Financial Statement Ratio Analysis

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Imagine a scenario where you decide to start a new business, let's say of manufacturing cookies and selling them in your neighborhood. So you are not only the manager but also the owner (major share holders) of the company. It's a small closely knit business, but let's see its activities a little closely.


(basic raw material) plus an oven to bake the cookies (plant and machinery), and also a place to keep the oven (premises). Plus, not to forget, skilled labor (You've got to know how to make cookies OR hire someone who can.). Last but not the least, your have to find a way to sell the cookies - either hire a salesman with a fixed pay or hire an agent with a fixed share in profits (Selling and distribution overhead). All these factors would sum up to be the 'Cost' incurred on making the cookies. Based on this cost, you may decide your expected 'Selling Price' and thus the 'Contribution' per unit. (Activity Ratios)
Also, to keep things going, you would need enough money readily available for your short term requirements (like buying more raw materials, paying rent, electricity bills, wages to employees, etc.) as well as for long term requirements (paying off debts, more money for further expansion, etc.). Also, you very well know that your creditors will supply you material on credit only if you are worthy of it. i.e. you are able to pay them in time. (Liquidity Ratios)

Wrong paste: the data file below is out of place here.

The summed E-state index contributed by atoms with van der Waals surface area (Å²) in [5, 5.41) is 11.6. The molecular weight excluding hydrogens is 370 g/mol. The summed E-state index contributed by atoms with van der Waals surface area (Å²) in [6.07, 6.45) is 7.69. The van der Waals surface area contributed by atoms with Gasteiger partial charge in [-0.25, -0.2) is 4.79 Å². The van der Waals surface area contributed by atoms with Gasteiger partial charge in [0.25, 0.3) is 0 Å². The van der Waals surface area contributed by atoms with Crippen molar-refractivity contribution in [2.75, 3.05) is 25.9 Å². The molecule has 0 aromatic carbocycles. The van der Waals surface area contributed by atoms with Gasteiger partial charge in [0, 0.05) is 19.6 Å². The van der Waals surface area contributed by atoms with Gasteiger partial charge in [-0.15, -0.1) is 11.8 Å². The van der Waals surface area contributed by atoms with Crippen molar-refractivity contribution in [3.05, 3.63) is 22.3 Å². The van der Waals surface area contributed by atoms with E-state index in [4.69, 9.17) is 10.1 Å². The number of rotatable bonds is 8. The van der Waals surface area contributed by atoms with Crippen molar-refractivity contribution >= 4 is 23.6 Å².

In both the cases, money doesn't come free of cost. Business should be profitable enough. Both the parties would again, check your credibility as well as the worthiness of the business. In the first case, you would be liable to pay a fixed interest to your bank, regardless of what you make. ...
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